Markets suffered another day of wild swings yesterday amid continued concerns over the Greek debt crisis and its effect on the euro.
The latest round of selling was sparked by reports that the French President, Nicholas Sarkozy, had threatened to pull France out of the euro if Germany failed to get onside with a bailout of the heavily indebted Greek economy. The uncertainty was exacerbated when Josef Ackermann, the chief executive of Deutsche Bank, suggested in an interview that Greece might not ever pay back its debts.
The turmoil saw the FTSE 100 ending down 170.8 points at 5262. Across the Atlantic the Dow opened sharply down, while other major European markets finished deeply in the red.
The euro also fell steeply on global currency markets. Against the dollar it dropped under $1.24, to its lowest level since October 2008. The weakness in the euro also meant that the pound gained ground against the single currency, rising nearly 1 per cent, or just over a cent. Since the beginning of 2010, as the debt crisis has worsened, the euro has lost about 13.5 per cent against the dollar.
Yesterday G7 finance ministers held a conference call to discuss the global economic situation and the ongoing crisis. George Osborne, the Chancellor, is understood to have told his counterparts that the Government's priority is an accelerated outline reduction of Britain's fiscal deficit. Mr Osborne has promised an emergency budget within 50 days of the new Government taking office.
It came amid speculation that the UK could be the next country to face a speculative attack if the eurozone does stabilise as a result of the Greek bailout. Some commentators have even suggested that France might not be immune from the contagion.
George Buckley, economist at Deutsche Bank, said: "There is still a lot of uncertainty out there and you can't solve everything with a single package. The coalition looks stable at the moment but there will be disagreements and that has even been recognised by both parties." He said there was a wider concern throughout Europe: that governments might not act to cut deficits soon enough. "And if they don't, where do we go next?"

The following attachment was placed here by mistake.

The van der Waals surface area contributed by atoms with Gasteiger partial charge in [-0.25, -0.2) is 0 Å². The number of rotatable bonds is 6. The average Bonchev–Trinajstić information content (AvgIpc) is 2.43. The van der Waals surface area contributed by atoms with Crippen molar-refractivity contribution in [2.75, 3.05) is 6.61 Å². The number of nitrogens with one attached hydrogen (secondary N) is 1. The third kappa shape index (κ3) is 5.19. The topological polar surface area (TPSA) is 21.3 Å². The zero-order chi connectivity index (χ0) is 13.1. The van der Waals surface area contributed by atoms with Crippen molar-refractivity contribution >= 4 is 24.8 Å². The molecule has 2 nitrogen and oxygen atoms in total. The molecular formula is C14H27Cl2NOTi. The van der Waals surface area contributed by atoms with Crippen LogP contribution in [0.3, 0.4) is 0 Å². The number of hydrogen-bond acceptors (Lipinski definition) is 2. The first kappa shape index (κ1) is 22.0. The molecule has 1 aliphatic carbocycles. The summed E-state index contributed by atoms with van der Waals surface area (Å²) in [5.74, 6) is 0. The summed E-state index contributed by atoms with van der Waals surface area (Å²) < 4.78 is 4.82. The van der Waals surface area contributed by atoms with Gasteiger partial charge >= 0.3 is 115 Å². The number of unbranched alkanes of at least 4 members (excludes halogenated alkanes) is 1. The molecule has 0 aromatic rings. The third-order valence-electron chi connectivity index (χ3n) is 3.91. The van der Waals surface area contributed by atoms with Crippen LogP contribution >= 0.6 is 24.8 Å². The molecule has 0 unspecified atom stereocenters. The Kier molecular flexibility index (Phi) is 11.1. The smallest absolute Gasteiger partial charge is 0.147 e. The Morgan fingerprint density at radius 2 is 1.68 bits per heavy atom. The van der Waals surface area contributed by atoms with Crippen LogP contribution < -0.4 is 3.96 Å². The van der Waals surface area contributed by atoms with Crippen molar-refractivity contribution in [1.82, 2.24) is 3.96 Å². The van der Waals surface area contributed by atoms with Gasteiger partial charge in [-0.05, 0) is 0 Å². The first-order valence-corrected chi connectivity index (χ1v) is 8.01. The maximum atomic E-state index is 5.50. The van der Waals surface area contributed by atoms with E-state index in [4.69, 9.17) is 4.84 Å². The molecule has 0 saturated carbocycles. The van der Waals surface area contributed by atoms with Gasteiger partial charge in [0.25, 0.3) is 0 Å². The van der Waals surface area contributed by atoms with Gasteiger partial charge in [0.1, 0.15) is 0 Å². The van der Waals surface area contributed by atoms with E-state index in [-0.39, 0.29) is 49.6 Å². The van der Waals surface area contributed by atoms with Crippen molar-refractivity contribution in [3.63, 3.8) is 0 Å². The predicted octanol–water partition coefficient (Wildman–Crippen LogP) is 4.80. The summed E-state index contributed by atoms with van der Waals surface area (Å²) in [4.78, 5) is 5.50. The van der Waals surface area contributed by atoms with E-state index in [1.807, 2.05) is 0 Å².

Philip Shaw, economist at Investec, said: "Markets are still concerned that Europe is stalling, and that's an issue for them, because they are always unsure until some time after governments actually take action to introduce austerity measures and that there is evidence that the measures are actually working."
Mr Shaw added: "As far as Greece is concerned it is far from clear that it is actually out of the woods. The package covers its financing needs until 2011 but if it fails to implement the [austerity] measures or its economy takes a sharper downturn than was expected, then by next year the country may find it difficult to borrow money at an interest rate that it is prepared to pay."
Economists say Britain does have several advantages over Greece and other eurozone countries with debt problems such as Spain, Portugal and even Italy, which collectively with Ireland have been given the unflattering acronym of Piigs by economists.
The UK has a floating exchange rate and its debt is much longer-term than Greece. It also has a flexible economy and a stable tax base, which is collected. However, David Buik, partner at BGC Partners, said: "I doubt there is a single person on the planet who can seriously put his hand on his heart and say that he is certain that Greece at the bottom and even the UK can service or repay its debt over the timetables that have been set out. Politicians have simply not been willing to talk about the pain that doing this will inflict."